SAN FRANCISCO (Legal Newsline) - California's Democratic gubernatorial candidate Jerry Brown has an 8-point lead over his GOP rival, Meg Whitman, according to the newest poll results.
With less than two weeks until the Nov. 2 election, the state attorney general is ahead of Whitman 44 percent to 36 percent among likely voters, according to a survey by the nonpartisan Public Policy Institute of California.
Sixteen percent remain undecided, according to the survey results.
A previous poll by the San Francisco-based research group, conducted Sept. 29, gave Brown 37 percent of the vote to Whitman's 38 percent with 18 percent undecided.
Among those surveyed, independents were more likely to support Whitman in September, with 38 percent for the former eBay CEO and 30 percent for Brown. But they are more divided now, with 37 percent for Whitman and 36 percent for Brown.
Support for Brown has increased among Democrats, liberals, moderates, women and Latinos, according to the new poll results.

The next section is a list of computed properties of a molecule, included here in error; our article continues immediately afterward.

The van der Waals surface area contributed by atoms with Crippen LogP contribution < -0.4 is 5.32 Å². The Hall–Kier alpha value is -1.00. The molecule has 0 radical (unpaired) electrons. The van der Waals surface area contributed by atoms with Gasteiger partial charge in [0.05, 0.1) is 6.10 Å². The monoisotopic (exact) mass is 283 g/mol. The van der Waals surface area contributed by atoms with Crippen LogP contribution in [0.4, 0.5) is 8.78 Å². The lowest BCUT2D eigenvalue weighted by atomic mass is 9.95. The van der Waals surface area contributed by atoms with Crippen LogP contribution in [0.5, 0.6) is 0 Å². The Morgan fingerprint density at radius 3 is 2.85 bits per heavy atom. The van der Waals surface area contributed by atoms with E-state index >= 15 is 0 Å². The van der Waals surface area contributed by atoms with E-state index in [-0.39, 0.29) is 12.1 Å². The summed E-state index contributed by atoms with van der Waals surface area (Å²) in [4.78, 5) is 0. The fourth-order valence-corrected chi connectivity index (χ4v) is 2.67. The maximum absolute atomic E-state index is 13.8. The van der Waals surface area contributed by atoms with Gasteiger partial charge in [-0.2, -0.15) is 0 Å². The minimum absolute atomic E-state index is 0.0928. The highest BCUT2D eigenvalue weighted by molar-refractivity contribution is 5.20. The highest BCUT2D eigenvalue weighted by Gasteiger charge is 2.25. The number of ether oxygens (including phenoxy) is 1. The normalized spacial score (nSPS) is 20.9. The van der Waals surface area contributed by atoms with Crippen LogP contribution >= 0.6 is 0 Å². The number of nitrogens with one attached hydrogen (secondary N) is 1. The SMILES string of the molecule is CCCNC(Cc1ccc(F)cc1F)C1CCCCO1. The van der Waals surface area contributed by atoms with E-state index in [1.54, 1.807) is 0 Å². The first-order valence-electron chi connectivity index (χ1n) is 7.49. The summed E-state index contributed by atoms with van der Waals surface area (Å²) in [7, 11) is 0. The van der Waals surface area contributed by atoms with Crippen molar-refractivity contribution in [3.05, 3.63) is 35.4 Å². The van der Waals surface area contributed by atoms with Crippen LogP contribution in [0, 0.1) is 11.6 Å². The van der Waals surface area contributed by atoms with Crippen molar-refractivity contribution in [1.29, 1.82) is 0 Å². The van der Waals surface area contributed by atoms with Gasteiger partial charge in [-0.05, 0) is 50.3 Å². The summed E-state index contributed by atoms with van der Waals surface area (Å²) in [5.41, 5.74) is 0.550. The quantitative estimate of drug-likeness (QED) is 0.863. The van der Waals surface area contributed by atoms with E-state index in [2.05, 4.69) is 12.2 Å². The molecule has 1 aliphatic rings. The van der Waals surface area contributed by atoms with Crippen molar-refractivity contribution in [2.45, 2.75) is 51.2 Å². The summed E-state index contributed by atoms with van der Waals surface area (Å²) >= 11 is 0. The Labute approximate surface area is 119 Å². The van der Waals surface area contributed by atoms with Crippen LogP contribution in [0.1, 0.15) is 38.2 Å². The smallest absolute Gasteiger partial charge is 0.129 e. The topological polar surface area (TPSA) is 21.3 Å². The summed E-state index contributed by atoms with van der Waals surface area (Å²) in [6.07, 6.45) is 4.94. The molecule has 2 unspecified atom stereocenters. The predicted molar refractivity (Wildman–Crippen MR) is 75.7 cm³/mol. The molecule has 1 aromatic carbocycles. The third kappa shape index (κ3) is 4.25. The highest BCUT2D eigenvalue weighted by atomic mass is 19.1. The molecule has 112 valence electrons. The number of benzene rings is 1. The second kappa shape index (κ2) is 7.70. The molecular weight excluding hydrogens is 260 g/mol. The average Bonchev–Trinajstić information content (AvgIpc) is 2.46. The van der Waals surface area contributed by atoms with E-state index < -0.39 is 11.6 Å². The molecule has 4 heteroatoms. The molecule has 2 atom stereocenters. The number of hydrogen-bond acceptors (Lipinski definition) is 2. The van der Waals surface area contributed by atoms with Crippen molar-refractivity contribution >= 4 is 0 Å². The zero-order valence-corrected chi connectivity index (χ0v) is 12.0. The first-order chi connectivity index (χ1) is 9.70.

Men and whites, the survey showed, remain divided.
Asked which candidate for governor would do a better job handling specific issues, likely voters prefer Brown over Whitman on education 47 to 37 percent, the environment 57-25, and immigration 43-37. They prefer Whitman over Brown on jobs and the economy 47-39, and on the state budget and taxes 48-40.
The survey results, released Wednesday, also showed that more than half of likely voters, 55 percent to be exact, are "dissatisfied" with their choice for governor.
"As they view their ballot options on Election Day, voters are united in their unhappiness with elected officials and the direction of government -- but divided about the leadership they want to help meet the challenges in their lives," Mark Baldassare, PPIC president and CEO, said in a statement.
The findings of the statewide telephone survey, supported by funding from The James Irvine Foundation, are based on calls made to 2,002 California adult residents interviewed on both landlines and cell phones from Oct. 10-17. Interviews were conducted in English or Spanish according to respondents' preferences, according to PPIC.
The poll's margin of error is plus or minus 3.1 percent for all adults, plus or minus 3.4 percent for the 1,582 registered voters, and plus or minus 3.5 percent for the 1,067 likely voters.
From Legal Newsline: Reach Jessica Karmasek by e-mail at email@example.com.